How to: Friendsgiving

A true “Friends”-giving. Image courtesy of NBC.

AMELIA MAXWELL | STAFF REPORTER | amaxwell1@butler.edu

Friendsgiving has been an ever-growing tradition where groups of friends all get together and enjoy “Thanksgiving,” before or after the actual holiday. Thanksgiving, especially to college students, is marked by a break from school or work, with many people traveling home to see family. Friendsgiving has become a way for people to celebrate with both friends and family who live in different places. 

There are many different styles of Friendsgivings — ranging from a small pot luck with roommates to a full blown party with a massive assortment of food. Here is all you need to know about throwing the best Friendsgiving for you and your friends. 

Step 1: Get your friends together

The first and most important step to any Friendsgiving meal is to get a group of friends together. New and old friends alike are great to spend time with around the holiday season. 

Senior accounting major Laura Burnham said that getting her roommates and other friends together for Friendsgiving was not a difficult task. 

“We all like each other a lot,” Burnham said. “We met freshman year, and we’re kind of like a family in this house. I felt like we had to have a family Thanksgiving meal.”

Step 2: Make a feast

The best — and most stress-free way — to do Friendsgiving is to have all of your friends bring their own homemade dish to collectively create one big Thanksgiving meal. Friendsgiving is usually marked by traditional Thanksgiving dishes, but you may have to get creative as a college student.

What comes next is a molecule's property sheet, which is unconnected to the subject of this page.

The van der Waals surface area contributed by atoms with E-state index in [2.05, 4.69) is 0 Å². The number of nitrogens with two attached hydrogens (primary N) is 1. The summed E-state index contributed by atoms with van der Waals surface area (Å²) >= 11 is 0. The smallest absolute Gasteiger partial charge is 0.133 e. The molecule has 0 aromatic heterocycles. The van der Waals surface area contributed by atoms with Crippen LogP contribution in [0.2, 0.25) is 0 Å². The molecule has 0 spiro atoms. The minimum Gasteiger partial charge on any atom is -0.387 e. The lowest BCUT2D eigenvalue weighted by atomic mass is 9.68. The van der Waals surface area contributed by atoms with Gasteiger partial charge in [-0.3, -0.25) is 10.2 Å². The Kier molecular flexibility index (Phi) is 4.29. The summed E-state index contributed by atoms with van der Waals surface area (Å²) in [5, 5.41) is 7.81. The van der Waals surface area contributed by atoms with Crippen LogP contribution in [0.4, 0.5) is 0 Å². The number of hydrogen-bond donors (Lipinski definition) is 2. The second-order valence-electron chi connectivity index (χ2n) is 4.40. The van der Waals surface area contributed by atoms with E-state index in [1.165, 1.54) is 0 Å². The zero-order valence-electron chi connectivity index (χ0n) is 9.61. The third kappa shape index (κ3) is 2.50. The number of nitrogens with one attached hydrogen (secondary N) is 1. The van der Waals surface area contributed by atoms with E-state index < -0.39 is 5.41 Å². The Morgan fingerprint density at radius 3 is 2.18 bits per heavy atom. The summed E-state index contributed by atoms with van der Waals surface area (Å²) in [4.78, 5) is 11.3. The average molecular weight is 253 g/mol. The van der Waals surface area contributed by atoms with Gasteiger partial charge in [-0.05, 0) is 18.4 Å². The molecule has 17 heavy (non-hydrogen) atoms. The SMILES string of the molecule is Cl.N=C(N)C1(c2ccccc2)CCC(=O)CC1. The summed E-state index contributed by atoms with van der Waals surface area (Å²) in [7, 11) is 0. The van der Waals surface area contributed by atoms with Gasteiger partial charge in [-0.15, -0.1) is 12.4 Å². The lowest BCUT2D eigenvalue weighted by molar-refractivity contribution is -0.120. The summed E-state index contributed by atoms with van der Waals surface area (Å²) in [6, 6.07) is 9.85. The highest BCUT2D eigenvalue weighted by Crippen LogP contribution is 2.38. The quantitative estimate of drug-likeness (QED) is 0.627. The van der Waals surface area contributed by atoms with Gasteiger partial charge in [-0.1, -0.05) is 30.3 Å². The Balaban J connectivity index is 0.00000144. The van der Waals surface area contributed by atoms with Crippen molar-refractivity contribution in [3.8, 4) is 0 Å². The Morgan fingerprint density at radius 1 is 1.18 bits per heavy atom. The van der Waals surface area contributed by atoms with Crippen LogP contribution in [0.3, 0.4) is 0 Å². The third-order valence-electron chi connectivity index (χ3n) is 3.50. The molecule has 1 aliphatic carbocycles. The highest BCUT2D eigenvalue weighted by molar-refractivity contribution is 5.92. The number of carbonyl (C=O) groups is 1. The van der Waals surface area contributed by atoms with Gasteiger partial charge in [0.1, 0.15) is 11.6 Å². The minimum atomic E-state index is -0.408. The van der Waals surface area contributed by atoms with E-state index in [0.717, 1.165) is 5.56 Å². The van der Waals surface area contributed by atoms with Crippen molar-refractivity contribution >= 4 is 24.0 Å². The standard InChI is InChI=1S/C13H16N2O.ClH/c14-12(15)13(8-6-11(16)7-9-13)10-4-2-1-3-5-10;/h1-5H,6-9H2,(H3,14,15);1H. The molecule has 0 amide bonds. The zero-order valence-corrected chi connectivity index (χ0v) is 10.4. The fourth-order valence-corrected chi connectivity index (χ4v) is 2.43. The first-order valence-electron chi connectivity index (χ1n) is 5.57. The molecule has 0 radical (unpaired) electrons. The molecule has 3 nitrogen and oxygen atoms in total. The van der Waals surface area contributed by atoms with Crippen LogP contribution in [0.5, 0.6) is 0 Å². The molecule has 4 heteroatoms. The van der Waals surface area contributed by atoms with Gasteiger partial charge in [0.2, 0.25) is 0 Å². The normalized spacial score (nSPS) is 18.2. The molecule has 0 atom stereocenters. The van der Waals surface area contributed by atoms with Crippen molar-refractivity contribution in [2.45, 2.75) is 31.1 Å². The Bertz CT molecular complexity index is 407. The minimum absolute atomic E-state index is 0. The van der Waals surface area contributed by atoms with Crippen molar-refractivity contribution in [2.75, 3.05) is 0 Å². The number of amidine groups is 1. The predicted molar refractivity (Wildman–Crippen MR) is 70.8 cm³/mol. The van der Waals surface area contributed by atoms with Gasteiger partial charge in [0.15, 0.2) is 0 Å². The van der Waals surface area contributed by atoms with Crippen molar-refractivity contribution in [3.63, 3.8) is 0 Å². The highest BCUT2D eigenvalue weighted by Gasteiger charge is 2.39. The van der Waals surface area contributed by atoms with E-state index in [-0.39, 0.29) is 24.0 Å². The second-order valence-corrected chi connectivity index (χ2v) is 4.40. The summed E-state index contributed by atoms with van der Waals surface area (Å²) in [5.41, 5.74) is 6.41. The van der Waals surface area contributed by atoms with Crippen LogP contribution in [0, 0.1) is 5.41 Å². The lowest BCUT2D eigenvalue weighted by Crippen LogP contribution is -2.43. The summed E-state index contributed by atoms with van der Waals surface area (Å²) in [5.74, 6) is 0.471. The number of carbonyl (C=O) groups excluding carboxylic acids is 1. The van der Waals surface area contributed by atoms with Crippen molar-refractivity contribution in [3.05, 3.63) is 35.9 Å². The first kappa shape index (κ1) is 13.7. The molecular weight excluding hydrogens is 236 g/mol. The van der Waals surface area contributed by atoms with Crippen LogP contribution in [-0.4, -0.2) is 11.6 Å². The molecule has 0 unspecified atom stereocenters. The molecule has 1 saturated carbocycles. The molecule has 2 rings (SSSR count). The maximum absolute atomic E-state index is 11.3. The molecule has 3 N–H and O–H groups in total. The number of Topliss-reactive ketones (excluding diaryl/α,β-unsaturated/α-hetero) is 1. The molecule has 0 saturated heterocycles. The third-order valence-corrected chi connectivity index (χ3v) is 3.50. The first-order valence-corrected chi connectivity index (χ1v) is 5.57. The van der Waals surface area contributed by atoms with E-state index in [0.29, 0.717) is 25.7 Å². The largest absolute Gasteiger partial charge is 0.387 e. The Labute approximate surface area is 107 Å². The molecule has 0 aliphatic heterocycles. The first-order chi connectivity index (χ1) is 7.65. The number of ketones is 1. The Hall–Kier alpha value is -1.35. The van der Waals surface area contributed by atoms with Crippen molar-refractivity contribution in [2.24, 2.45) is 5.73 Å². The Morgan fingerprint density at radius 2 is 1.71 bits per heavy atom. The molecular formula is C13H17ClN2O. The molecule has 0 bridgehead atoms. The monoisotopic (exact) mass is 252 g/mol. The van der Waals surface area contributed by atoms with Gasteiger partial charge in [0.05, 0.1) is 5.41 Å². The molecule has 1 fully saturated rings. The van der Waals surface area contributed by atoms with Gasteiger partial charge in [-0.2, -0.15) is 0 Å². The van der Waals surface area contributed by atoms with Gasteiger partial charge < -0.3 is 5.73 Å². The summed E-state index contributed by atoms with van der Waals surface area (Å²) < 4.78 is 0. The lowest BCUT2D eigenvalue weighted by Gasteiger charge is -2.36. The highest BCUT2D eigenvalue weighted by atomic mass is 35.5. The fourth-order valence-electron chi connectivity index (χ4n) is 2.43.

Senior healthcare and business major Lily Shelp, who held her Friendsgiving with Burnham, said that her household has a few allergies that made them think outside of the box when it came to preparing their feast. 

“I cannot eat dairy, and my roommate can’t eat gluten, so we had to make dishes without those things,” Shelp said. “ We made dairy-free mashed potatoes, cornbread, green bean casserole, rolls, turkey and a pumpkin pie.” 

Although turkey is one of the most traditional Thanksgiving dishes, it is not always the best option for those who have never cooked one before, simply because it can be difficult to cook.

Senior psychology major Abbey Collins said that she did not want to attempt cooking a turkey so her friends opted for a less traditional main course. 

“We had green bean casserole, stuffing, parmesan chicken, mac and cheese and lots of desserts,” Collins said. “There were 10 of us, so the idea was that we each brought our own dish.”  

Step 3: Have fun!

There is no right way to do Friendsgiving. As long as you are with some good friends and are having fun, then Friendsgiving has served its purpose. Friendsgiving should be a fun experience from start to finish. 

Burnham said that getting to cook together was half of the excitement. 

“None of us really know how to cook, so it was just a fun experience really learning how to do it,” Burnham said. “Our expectations were so low going in, but I think we surprised ourselves.”

Food is always a fan-favorite at both Thanksgiving and Friendsgiving, but there are many other activities that you can do to celebrate with friends. 

Collins said one of her favorite parts of the night was simply getting to spend time with her friends that she hasn’t been able to see much this semester. 

“After dinner we all played card games in the living room and listened to Christmas music,” Collins said. “It was really nice to have a night where we all come together and have very intentional conversations.”

With Thanksgiving break quickly approaching, it is time to get your friends together and make a Friendsgiving one to remember.

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